An entertainingly nostalgic sequel…
“T2: Trainspotting” brings back the original cast; Ewan McGregor, Ewen Bremmer, Jonny Lee Miller and Robert Carlyle are all back, and once again Danny Boyle is back as director.
This movie picks up after the conclusion of the first film. Renton played by McGregor comes back to Scotland after 20 years of living in Amsterdam. He has kicked the drugs that nearly ruined his life, and when he returns home and sees his old friends; Spud, Begbie and Sick Boy, Renton realizes that the past doesn’t always forget, that time doesn’t heal all wounds, and that some relationships can be changed forever.
Now I know what you may be thinking. This is a sequel that has taken two-decades to come to fruition. We know how this will turn out given we have seen this happen, a handful of times over recent years to no success. I will also admit this movie was nowhere near the level of impact the first “Trainspotting” captured with its characterization of these kids that get wrapped up in the world of heroine.
But this was still a solid movie, a very good sequel, and a fun nostalgic ride for anyone who was a fan of the first one, or the characters. Admittedly these films aren’t for everyone, the humor and the drug fueled subject matter will certainly not appeal to all.
I happen to love the first “Trainspotting”. It came out when I was a senior in high-school and while at the time I thought it was fresh, highly unique and cool, I guess you could say. I still, as a teenager watched this film as a cautionary tale given my life at the time. Watching the young characters lose control of their lives was something that even at the age of 16 or 17 was something that captivated me for some reason, but it also warned me. And to be honest this was a movie that never even needed a sequel.
So, with all that said the chances of this film, being better than the first were impossible. But it is a solid film that stands on its own, with a compelling continuation of all the characters that made the first film the great one it was. With all the returning cast coming back the chemistry and character dynamics we able to pick right up where they left off, and it was awesome.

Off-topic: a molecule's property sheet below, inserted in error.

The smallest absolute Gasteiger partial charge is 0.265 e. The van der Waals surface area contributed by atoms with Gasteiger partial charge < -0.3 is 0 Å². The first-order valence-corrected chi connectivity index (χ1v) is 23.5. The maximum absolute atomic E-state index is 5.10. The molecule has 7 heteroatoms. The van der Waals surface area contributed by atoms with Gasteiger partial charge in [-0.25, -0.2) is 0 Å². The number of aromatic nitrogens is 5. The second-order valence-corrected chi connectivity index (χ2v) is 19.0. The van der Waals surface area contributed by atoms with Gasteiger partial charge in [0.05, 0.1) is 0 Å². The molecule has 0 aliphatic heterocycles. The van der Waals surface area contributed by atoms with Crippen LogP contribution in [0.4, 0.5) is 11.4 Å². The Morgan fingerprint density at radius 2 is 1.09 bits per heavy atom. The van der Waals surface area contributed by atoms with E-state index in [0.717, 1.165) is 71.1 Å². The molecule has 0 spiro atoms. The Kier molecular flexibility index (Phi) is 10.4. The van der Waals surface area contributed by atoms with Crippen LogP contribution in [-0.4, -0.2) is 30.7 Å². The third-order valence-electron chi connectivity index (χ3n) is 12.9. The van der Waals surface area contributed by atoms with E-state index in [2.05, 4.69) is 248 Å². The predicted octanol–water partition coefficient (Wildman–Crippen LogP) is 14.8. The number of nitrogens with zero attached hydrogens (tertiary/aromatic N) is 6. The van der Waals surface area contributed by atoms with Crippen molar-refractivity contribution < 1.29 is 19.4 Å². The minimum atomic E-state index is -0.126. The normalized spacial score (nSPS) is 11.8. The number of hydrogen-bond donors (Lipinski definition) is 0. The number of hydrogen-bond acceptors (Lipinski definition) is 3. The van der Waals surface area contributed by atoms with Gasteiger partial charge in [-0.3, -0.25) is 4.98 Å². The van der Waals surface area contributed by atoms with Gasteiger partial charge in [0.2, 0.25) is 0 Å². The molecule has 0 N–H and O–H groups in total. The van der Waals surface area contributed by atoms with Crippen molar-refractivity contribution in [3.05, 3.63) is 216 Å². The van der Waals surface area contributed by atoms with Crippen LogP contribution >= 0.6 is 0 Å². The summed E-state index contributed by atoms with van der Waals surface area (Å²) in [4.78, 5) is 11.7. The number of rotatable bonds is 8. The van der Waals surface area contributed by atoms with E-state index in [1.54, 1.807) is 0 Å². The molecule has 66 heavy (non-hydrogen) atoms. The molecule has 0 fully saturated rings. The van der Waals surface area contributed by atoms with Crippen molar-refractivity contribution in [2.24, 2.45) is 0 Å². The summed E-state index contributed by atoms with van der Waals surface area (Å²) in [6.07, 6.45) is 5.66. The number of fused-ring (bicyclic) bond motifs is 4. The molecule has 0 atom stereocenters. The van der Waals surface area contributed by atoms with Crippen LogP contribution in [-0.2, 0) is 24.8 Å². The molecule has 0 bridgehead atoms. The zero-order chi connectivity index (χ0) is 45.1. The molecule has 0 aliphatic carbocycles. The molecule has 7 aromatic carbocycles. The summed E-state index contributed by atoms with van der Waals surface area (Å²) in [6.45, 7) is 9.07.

It was interesting to sit back and watch the older versions of the characters and the turns their lives had made. The impacts of their childhood on their lives, were still visible in different ways for each, as were the ways they dealt with the remorse of the some of the things they did as kids. Something this story did a solid job of conveying through the dialogue.
The performances were all fantastic, everyone clearly looked like they wanted to do this sequel and it shines in their chemistry. You could see they all enjoyed going back to play these characters once again and it gave the film the charisma that made it so fun to watch.
The story was well written, the snarky Euro humor was well placed, it was very effective and created some laughably organic moments between the cast. The humor was more, somber than I was expecting, but it did sort of fit the reflection of life tone the script had.
I also thought Danny Boyle’s direction and the cinematography of Anthony Dod Mantle were very well done, and together weave a beautiful movie. There were some subtly brilliant moments, one in particular was where Spud is fighting his inner demons.
In this scene, he is curled up against the wall, staring at these drugs in the center of the room and he is fighting not to go over and get his fix. Spud is struggling immensely, and the performance of Ewen Bremmer was perfect, but down the wall from him, you can see his shadow figure bending down to pick up the drugs, as he begins to prep them.
The lighting and camerawork capture this scene perfectly and it was subtle things like this that really built the intrigue for me. This one also uses the nostalgia in just the right way. Images and clips from the first film are used to tell the story and capture certain moments and it was well done. This movie doesn’t force the first one on you, and displays plenty of effort on wanting to be its own film.
On the down side the story did take a little long to develop and really this movie doesn’t get going till the second-act. Also, the movie is a little too polished. The first film was a low-budget project that felt gritty, cold and fit the mood and tone of that story perfectly. This one was missing that, but it didn’t drop the enjoyment at all, just didn’t provide that strong element that made the first one so impactful.
Overall, “T2: Trainspotting” was a solid sequel. It was an entertaining film that gives us more of the well-developed characters that made the first film great. You do not necessarily need to see the first movie before going into this one although it would provide some helpful moments of context. But the way the writers bookend each film makes it easy to watch this one then, go back to see the original as sort of a prequel.